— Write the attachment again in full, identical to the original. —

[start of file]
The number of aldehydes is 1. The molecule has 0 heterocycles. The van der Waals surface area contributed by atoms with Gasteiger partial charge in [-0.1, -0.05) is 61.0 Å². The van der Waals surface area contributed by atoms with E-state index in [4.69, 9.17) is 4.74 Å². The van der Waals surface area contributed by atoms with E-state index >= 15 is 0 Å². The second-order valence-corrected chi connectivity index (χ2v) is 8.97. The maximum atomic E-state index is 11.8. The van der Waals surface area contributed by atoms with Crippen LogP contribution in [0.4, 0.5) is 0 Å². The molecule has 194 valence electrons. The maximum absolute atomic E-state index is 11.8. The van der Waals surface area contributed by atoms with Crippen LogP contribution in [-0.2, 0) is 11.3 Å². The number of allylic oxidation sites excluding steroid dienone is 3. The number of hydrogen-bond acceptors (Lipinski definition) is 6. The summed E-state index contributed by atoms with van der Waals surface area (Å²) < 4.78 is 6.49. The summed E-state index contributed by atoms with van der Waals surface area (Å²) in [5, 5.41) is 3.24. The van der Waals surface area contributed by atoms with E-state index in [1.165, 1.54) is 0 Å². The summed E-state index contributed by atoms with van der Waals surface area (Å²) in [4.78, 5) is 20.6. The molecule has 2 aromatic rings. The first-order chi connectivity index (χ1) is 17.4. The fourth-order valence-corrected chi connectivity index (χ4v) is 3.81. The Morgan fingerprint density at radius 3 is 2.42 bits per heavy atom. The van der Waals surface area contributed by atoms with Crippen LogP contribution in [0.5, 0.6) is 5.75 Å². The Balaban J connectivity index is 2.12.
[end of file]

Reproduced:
The number of aldehydes is 1. The molecule has 0 heterocycles. The van der Waals surface area contributed by atoms with Gasteiger partial charge in [-0.1, -0.05) is 61.0 Å². The van der Waals surface area contributed by atoms with E-state index in [4.69, 9.17) is 4.74 Å². The van der Waals surface area contributed by atoms with E-state index >= 15 is 0 Å². The second-order valence-corrected chi connectivity index (χ2v) is 8.97. The maximum atomic E-state index is 11.8. The van der Waals surface area contributed by atoms with Crippen LogP contribution in [0.4, 0.5) is 0 Å². The molecule has 194 valence electrons. The maximum absolute atomic E-state index is 11.8. The van der Waals surface area contributed by atoms with Crippen LogP contribution in [-0.2, 0) is 11.3 Å². The number of allylic oxidation sites excluding steroid dienone is 3. The number of hydrogen-bond acceptors (Lipinski definition) is 6. The summed E-state index contributed by atoms with van der Waals surface area (Å²) < 4.78 is 6.49. The summed E-state index contributed by atoms with van der Waals surface area (Å²) in [5, 5.41) is 3.24. The van der Waals surface area contributed by atoms with E-state index in [1.165, 1.54) is 0 Å². The summed E-state index contributed by atoms with van der Waals surface area (Å²) in [4.78, 5) is 20.6. The molecule has 2 aromatic rings. The first-order chi connectivity index (χ1) is 17.4. The fourth-order valence-corrected chi connectivity index (χ4v) is 3.81. The Morgan fingerprint density at radius 3 is 2.42 bits per heavy atom. The van der Waals surface area contributed by atoms with Crippen LogP contribution in [0.5, 0.6) is 5.75 Å². The Balaban J connectivity index is 2.12.